Date of Award


Degree Type


Degree Name

Doctor of Philosophy in Chemical Engineering


Chemical Engineering

First Advisor

Samantha A. Meenach


With the rapidly growing popularity and sophistication of inhalable therapeutics, there is an increased demand for tailor made inhalable drug-loaded particles capable of efficient delivery to the lungs with optimal therapeutic outcomes. To cope with this formulation demand, a wide variety of novel technologies have emerged. Preparation of particle formulations suitable for inhalation and loaded with biomolecules is also of interest for gene therapy and vaccination applications. Dry powder inhalers (DPI) capable of delivering high dosages of therapeutics have rapidly evolved over the last decade, and nanoparticles have proven to be highly beneficial for controlled and sustained release of therapeutics both locally and systemically. Unlike conventional delivery systems, particle-based drug delivery systems offer increased surface area, colloidal stability, and tunability, all of which can be used to target the disease state of interest and specific patient population. In addition to the above drug delivery advantages, an advanced particle technology can further improve the pharmaceutical manufacturing process by affording better quality control over the particulate and solid-state properties as well as ensuring better product consistency and process economics for inhalable products.

Pulmonary drug delivery has demonstrated advantages over other delivery routes due to the ability to use lower the dosage requirement of therapeutics, reduction in systemic toxicity, access to high blood flow, and offering better targeting to the disease site. Effective application of dry powder therapeutics requires optimum particle deposition in the lungs and avoidance of physiological defense mechanisms such as mucosal entrapment, mucociliary clearance, and alveolar macrophage clearance. In addition to this, there is a need for the development of nanoparticle-based therapeutics capable of delivering therapeutics agents due to their poor water solubility and high concentration requirements for efficacy.

This thesis was aimed to (1) develop and characterize cell membrane-coated nanoparticles to overcome pulmonary epithelial barriers and evaluate the nanoparticle internalization pathways into and across the cell, (2) develop and characterize inhalable cell membrane-coated nanocomposite microparticles capable of enhanced transcytosis across epithelial cells grown in air interface culture, and (3) optimize aerosol nanocomposite microparticle spray drying properties to allow for deep lung delivery of therapeutics following aerosolization.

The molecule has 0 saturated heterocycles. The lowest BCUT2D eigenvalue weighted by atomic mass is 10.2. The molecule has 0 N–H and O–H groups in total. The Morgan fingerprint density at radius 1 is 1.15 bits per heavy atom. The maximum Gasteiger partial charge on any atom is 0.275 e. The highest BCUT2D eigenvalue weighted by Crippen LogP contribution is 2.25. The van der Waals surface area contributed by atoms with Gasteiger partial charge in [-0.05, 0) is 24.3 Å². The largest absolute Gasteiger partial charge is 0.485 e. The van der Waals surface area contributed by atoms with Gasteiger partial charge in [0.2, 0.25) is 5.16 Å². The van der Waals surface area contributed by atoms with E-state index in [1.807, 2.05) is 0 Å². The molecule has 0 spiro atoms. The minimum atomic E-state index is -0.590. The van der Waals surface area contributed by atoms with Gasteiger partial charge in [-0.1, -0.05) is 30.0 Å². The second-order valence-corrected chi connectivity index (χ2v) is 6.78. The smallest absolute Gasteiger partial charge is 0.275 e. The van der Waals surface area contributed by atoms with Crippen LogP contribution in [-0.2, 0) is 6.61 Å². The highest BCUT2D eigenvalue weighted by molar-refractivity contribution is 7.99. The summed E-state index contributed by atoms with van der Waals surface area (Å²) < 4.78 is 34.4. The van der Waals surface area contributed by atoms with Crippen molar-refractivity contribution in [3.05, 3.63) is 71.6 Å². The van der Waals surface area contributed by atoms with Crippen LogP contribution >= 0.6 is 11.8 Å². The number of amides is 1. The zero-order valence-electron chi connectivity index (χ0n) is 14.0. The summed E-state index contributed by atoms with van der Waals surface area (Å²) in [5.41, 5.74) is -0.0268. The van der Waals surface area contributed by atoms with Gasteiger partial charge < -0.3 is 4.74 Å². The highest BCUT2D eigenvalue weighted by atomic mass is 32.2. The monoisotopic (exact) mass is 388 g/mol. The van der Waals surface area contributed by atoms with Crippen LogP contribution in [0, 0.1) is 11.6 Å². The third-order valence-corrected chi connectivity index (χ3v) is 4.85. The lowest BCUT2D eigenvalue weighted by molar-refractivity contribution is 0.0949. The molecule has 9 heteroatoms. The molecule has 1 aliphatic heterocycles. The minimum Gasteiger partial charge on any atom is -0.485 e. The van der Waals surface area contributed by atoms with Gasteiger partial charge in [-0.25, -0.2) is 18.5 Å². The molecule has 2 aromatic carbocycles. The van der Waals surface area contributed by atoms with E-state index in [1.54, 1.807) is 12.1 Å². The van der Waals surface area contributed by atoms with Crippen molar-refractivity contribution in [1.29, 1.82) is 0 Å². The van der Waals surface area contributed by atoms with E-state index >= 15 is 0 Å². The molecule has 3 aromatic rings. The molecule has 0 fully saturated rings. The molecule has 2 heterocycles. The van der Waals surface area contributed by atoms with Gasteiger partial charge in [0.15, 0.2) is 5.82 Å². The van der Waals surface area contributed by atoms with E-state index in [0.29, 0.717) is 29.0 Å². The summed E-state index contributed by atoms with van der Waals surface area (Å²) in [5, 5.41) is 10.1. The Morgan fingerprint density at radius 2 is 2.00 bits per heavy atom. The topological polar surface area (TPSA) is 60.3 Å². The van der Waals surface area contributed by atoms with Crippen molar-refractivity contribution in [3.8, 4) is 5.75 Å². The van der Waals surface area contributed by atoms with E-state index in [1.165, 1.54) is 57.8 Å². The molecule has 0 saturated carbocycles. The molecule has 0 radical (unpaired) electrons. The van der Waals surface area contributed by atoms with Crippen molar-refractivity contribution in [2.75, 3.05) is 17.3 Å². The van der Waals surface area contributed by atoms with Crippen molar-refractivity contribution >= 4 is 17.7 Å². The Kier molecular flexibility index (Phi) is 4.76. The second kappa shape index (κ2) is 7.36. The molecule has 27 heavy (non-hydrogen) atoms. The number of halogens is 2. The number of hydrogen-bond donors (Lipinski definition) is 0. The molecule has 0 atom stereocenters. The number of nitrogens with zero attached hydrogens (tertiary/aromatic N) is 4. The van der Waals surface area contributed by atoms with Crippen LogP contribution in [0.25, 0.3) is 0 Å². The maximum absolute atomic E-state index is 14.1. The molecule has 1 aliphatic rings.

Curcumin-encapsulated biodegradable nanoparticles were formulated using a pH-sensitive, tunable, biocompatible polymer acetalated dextran. Curcumin was used as a model drug due to its hydrophobic nature and fluorescent properties that aids in easy detection of that nanoparticles. The nanoparticles were coated with cancer cell membranes, lipids, or polymers to provide different surface properties such as composition and charge. The interaction between different nanoparticle surface properties were evaluated in terms of internalization into and transport across an in vitro pulmonary cell monolayer. Different pharmacological inhibitors were used to block the internalization pathways to elucidate the endocytosis mechanisms of the particle formulations. The resulting nanoparticles were used to formulate nanocomposite microparticles using mannitol as excipient via spray drying. Spray-dried nanocomposite microparticles demonstrated excellent aerosol performance when evaluated with an in vitro Next Generation Impactor, with a tunable targeted deposition depending on the formulation and spray drying conditions. Additionally, the disassociated nanoparticles from the dry powder nanocomposite microparticle retained the desirable properties of the nanoparticles and crossed the air-blood barriers effectively for pulmonary drug delivery applications. Finally, the spray drying parameters were manipulated to optimize the aerosol performance of the resulting nanocomposite microparticles and to maintain the desirable properties of the parent nanoparticles.

Acetalated dextran-based dry powder aerosol formulations demonstrated significant promise as a versatile, cost-effective, and promising drug carrier for a wide range of applications and disease states. The main goal of particle engineering is to incorporate into the particles desirable attributes such as narrow particle size distribution, improved dispersibility, enhanced drug stability, optimized bioavailability, sustained release, and/or specific targeting, considering the specifics of inhaler design and drug delivery requirements. A practical particle engineering process must be significantly advantageous for the final drug product, consistent and economically feasible at the industrial scale.



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